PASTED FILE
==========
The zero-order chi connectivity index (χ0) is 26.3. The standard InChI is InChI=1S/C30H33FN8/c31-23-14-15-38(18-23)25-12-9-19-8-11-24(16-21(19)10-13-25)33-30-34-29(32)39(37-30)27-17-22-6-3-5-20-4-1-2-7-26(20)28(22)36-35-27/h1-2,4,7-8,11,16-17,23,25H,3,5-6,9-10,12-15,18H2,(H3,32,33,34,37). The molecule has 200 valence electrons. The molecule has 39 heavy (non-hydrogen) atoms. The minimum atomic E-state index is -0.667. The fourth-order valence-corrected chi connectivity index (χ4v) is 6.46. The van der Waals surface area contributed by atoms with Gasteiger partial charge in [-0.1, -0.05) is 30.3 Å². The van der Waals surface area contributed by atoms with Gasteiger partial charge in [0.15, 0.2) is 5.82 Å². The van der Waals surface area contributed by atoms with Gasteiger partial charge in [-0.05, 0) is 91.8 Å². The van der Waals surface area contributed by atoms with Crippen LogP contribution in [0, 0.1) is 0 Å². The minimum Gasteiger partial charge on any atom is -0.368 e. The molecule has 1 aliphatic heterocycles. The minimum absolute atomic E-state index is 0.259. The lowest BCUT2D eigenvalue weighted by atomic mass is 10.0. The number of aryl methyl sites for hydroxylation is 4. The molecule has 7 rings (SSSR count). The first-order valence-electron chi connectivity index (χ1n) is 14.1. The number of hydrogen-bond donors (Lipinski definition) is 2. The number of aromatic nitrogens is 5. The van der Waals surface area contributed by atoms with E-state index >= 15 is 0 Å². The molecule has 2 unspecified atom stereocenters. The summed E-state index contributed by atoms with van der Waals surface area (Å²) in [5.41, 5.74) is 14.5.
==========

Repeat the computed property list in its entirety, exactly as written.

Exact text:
The zero-order chi connectivity index (χ0) is 26.3. The standard InChI is InChI=1S/C30H33FN8/c31-23-14-15-38(18-23)25-12-9-19-8-11-24(16-21(19)10-13-25)33-30-34-29(32)39(37-30)27-17-22-6-3-5-20-4-1-2-7-26(20)28(22)36-35-27/h1-2,4,7-8,11,16-17,23,25H,3,5-6,9-10,12-15,18H2,(H3,32,33,34,37). The molecule has 200 valence electrons. The molecule has 39 heavy (non-hydrogen) atoms. The minimum atomic E-state index is -0.667. The fourth-order valence-corrected chi connectivity index (χ4v) is 6.46. The van der Waals surface area contributed by atoms with Gasteiger partial charge in [-0.1, -0.05) is 30.3 Å². The van der Waals surface area contributed by atoms with Gasteiger partial charge in [0.15, 0.2) is 5.82 Å². The van der Waals surface area contributed by atoms with Gasteiger partial charge in [-0.05, 0) is 91.8 Å². The van der Waals surface area contributed by atoms with Crippen LogP contribution in [0, 0.1) is 0 Å². The minimum Gasteiger partial charge on any atom is -0.368 e. The molecule has 1 aliphatic heterocycles. The minimum absolute atomic E-state index is 0.259. The lowest BCUT2D eigenvalue weighted by atomic mass is 10.0. The number of aryl methyl sites for hydroxylation is 4. The molecule has 7 rings (SSSR count). The first-order valence-electron chi connectivity index (χ1n) is 14.1. The number of hydrogen-bond donors (Lipinski definition) is 2. The number of aromatic nitrogens is 5. The van der Waals surface area contributed by atoms with E-state index >= 15 is 0 Å². The molecule has 2 unspecified atom stereocenters. The summed E-state index contributed by atoms with van der Waals surface area (Å²) in [5.41, 5.74) is 14.5.